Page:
Steven Spielberg's "Minority Report," with Tom Cruise as a cop on the run in 2054 Washington, D.C., is a film that can get you high on the sheer magic and exhilaration of making movies.
The film, based on a Philip K. Dick pulp science-fiction story about a future police force that solves and then prevents murders before they happen, has been turned into a riveting journey through a densely imagined future world. And it's the product of a filmmaker whose technical prowess and storytelling genius can seemingly carry an audience anywhere -- even those darker, deeper places some may want to avoid.
"Minority Report" doesn't really play like a personal Spielberg picture. It seems more a Cruise movie that the director may have taken on because he liked the story and wanted to work with the star. But he's made it his own through sheer style. Like his last sci-fi film, last year's Stanley Kubrick project, "A.I.: Artificial Intelligence," "Minority Report" fuses the director's moviemaking expertise and sunny, can-do personality with a chillier, more pessimistic, far less populist vision. It's a sci-fi thriller that races like a Porsche, looks like a hundred million bucks and hums with menace -- with Cruise in the middle as a wounded, alienated, super-buff hero in a classic film-noir pickle.
The film is brilliantly realized on almost all levels, a showcase for some of the best movie technicians in the world. Full of visual shocks and cinematic razzle-dazzle, this picture tears along with breathless speed and bravado from one virtuoso set piece and staggering futuristic forecast to the next -- from high-speed chases in magnetic cars to nightmarish visions of social decay to eerily graceful speculations on advanced gadgetry, higher-tech commercialism and bizarre precognitive crime-fighting.
"Minority Report" has more visual ideas per scene than any five average movies out this year. But it's also a picture that convincingly questions our sense of justice, that stirs up prickly social and personal fears, plunging us with icy intensity into the fractured reality and constant danger that was Dick's specialty -- and hasn't been this well-realized on film since the 1982 cult classic "Blade Runner."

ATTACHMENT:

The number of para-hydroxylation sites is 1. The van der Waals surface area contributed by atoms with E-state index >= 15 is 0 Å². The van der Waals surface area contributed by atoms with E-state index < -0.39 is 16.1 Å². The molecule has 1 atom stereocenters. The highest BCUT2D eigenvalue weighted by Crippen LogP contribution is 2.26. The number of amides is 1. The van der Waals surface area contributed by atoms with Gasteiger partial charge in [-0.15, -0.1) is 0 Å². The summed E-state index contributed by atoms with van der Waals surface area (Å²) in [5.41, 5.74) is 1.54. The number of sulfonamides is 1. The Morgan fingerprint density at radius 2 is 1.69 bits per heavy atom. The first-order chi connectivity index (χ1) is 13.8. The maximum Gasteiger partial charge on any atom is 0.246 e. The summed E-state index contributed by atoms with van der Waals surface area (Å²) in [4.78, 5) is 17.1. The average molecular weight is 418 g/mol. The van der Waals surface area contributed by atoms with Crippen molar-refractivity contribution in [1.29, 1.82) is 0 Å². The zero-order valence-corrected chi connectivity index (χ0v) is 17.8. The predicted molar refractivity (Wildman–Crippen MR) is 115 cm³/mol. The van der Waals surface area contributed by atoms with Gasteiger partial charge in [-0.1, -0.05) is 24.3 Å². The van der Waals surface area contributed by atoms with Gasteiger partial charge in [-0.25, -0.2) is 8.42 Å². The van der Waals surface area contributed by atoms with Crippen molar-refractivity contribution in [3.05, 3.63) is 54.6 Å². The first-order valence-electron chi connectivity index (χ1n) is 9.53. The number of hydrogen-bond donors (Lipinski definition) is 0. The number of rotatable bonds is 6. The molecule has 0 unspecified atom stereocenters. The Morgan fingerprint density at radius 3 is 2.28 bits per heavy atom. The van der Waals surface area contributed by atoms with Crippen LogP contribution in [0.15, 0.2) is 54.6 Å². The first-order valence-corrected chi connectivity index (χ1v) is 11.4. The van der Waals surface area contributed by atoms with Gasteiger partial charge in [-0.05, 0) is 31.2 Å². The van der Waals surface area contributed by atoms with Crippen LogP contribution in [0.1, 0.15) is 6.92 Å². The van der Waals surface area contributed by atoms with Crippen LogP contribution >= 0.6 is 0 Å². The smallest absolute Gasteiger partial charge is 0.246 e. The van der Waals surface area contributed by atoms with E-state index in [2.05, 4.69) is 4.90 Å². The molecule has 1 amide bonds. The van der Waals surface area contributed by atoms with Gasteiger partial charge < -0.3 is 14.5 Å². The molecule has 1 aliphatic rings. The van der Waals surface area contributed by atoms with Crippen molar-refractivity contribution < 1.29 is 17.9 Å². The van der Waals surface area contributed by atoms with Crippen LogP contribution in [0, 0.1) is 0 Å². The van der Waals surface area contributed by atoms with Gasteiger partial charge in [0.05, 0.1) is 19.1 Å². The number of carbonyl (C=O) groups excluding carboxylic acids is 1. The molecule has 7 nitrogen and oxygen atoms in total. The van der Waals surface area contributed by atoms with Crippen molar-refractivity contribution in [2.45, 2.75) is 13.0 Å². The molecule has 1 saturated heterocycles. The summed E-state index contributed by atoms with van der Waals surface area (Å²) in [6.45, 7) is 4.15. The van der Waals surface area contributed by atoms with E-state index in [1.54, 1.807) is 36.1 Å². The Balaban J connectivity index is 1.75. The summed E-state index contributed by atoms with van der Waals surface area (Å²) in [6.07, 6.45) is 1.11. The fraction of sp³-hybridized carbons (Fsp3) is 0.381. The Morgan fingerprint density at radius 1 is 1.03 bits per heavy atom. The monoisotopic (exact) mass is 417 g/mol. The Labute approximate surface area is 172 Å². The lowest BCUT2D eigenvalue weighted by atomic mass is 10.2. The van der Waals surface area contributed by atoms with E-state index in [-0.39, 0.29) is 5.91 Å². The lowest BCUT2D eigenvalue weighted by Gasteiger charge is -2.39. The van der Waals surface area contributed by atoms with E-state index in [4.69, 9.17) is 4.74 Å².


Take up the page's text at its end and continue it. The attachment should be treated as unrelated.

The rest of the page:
A nightmare in overdrive -- like "The Bourne Identity," but far more elaborately realized -- "Minority Report" needs all of Cruise's superstar charm and intensity to ground us in its razzle-dazzle imagery. Giving the movie his best lean, mean, athletic style, Cruise delivers in the role cop-turned-fugitive John Anderton, a star detective with a tragic past who's accused of a murder he'll commit in the future and targeted by a citywide dragnet run by his old partners.
Cruise's Anderton is an anachronism, a descendant of Humphrey Bogart in "Dark Passage" and Ray Milland in "The Big Clock," trimmed, toned and living in a gaudy "Clockwork Orange" world. Chief investigator for a Pre-Crime division that infallibly predicts future murders -- a tormented, relentless cop driven by the memory of his own son's kidnapping and disappearance in the years before Pre-Crime -- Anderton gets sent on a wild chase where, in typical Dick fashion, all his sureties are undermined and everything in his world completely reversed.